Tuesday, December 27, 2011
We Bought a Zoo 
Roger Ebert's review
We Bought a Zoo (directed and co-written by Cameron Crowe along with Aline Brosh McKenna based on the book by Benjamin Mee about his experience of actually buying the Dartmoor Zoo in rural England after his wife's death) is a somewhat hokey, certainly formulaic but still very nice family movie about Benjamin Mee (played in the movie by Matt Damon) and his kids, 14 year old Dylan (played by Colin Ford) and truly sweetie-pie 7 year-old Rosie (played by Maggie Elizabeth Jones) who buy a farm (in the movie in rural Southern California) following the death of their wife/mother Catherine Mee (appearing occasionally in dreams and conversations, played by Stephanie Szostak).
Both grieving and starting on such a surprising project as a result offer inevitable challenges, that provide the nuts and bolts material for the project. Yet, make no mistake about it, the film is about coping the loss of a loved one and struggling to find a future afterwards. "The Zoo" becomes an obvious metaphor not unlike Forrest Gump's "box of chocolates:" In life you don't know what's coming and you meet a lot of "interesting animals" (people) all of which need some care. And lest there be too much actual equivalence between people and animals, we hear the initially skeptical older brother of Benjamin, Duncan Dee (played by Thomas Haden Church) declare quite sincerely near the end of the film: "You know, I do love the animals, but I really love the people."
And the Dees meet plenty of wonderful if at times eccentric people along the way -- including chief zoo-keeper Kelly Foster (played by Scarlet Johannsen) and her daughter Lilly (played by Elle Fanning), zoo designer Peter MacCready (played by Angus Macfadyen) and even state inspector and chief "villain" in the story Walter Ferris (played by John Michael Higgins).
Again, the plot is often very predicatable but it is also quite respectful of reality. For instance, everyone probably expects a romance to begin between widower Benjamin Mee and Kelly the zookeeper. After all, Kelly is both very nice and, well, "looks like Scarlet Johannsen" ;-). But (if this is spoiler, so be it...) this does not happen, as it probably would not happen in real life. Instead, it is obvious that the Dees have still a lot grieving to do, and they all make _some_ but still incomplete progress along the way.
As such I have to say that I really liked this movie (and was actually surprised how much I liked it). It's sad, but it's also happy and it makes for a nice reflection on the life that we're given and which often doesn't necessarily go the the way that we'd like but ... if we step back a bit ... we can hopefully find that we're generally given quite a lot in life and certainly plenty of opportunities to make lots and lots of friends.
Indeed, even with that kind of rudimentary reflection we could perhaps appreciate that we really do have "someone up there" who is looking after all of us ;-).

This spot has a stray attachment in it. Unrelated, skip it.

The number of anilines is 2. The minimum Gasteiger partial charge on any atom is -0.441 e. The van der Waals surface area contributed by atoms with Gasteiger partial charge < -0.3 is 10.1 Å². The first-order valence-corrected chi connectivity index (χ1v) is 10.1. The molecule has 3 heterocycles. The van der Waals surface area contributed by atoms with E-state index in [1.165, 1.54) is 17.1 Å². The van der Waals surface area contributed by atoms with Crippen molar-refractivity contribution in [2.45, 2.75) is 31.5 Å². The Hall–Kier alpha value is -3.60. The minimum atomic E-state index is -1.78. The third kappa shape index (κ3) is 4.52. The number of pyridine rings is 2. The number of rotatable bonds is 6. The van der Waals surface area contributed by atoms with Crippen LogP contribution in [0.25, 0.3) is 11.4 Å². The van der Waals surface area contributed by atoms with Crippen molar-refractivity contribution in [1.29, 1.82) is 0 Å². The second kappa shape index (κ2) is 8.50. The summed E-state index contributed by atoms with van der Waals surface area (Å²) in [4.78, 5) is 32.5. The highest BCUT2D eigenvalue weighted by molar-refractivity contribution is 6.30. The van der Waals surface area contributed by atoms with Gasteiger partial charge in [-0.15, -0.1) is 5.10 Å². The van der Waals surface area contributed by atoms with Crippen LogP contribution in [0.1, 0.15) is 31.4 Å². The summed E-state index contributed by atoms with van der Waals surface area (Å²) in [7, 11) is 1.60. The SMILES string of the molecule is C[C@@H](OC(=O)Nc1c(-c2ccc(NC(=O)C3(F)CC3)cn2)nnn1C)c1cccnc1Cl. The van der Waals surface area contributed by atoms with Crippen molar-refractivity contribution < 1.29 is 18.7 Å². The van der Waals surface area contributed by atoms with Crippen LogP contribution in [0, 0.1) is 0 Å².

As a final note to parents: while the subject is clearly about the loss of a loved one, which can be intrinsically hard for young kids to deal with, this film has been made with very, very gently, with a great deal of sensitivity. So I wouldn't be afraid to take anyone to this movie. The subject matter may not be something you'd want to take your kids to over the Christmas holidays. However if you or your friends have lost someone close to you, recently, the film could be useful to you. And I certainly wouldn't be afraid of taking kids really of any age to this film. It's really done quite well.
First, in the Servite Novena of Our Lady of Sorrows, there is a line has long struck me, noting that "throughout her life Mary chose do to what God wanted her to do and not necessarily what she had wanted to do." Yes, like in the case of the family of this movie, there are occasionally events that happen in our lives that we'd wish didn't happen (times when we don't even have a choice but to respond/accept what happens). And there are also times in our lives that we do have to make choices between what we'd really like to do and what'd really be for a greater good, for the sake of loved ones, country, community, and yes for God and Church. (One thinks here of Frank Capra's It's a Wonderful Life ). Often what makes us truly Great are the times when we make the choice to do what is truly Good ...
Second, an image that has stuck with me for years since my time in the Seminary where we did study pastoral care for the dying and grieving has been understanding our lives as a web of relationships (and this before the internet became so much a part of our lives;-).
The loss of a loved one makes a tear in this web. The size and scope of the tear depend both on the role that the loved one had in our lives prior to his/her death and then the circumstances of the death. The sudden, violent death of a loved one is often the hardest for survivors to overcome. Yet eventually our web does mend. The web will show a scar as a result of the loss and the size of the scar will again depend on the importance of that loved one in our lives and the circumstances of his/her death. But our lives will eventually continue anew.
The above insight is not my own. It comes from a book that I read during my time in the seminary, but I no longer remember the name of the book... But I do think that many who've experienced the untimely death of a loved one (as indeed, my family had. I lost my mother when I was 22 and I'm approaching my mother's age when she died) will appreciate the value of the "web", "tear" "mending" "with a scar remaining" imagery in the metaphor.
And the family in this movie was clearly trying to find a way to "mend" the tear caused by the loss of their wife/mother.
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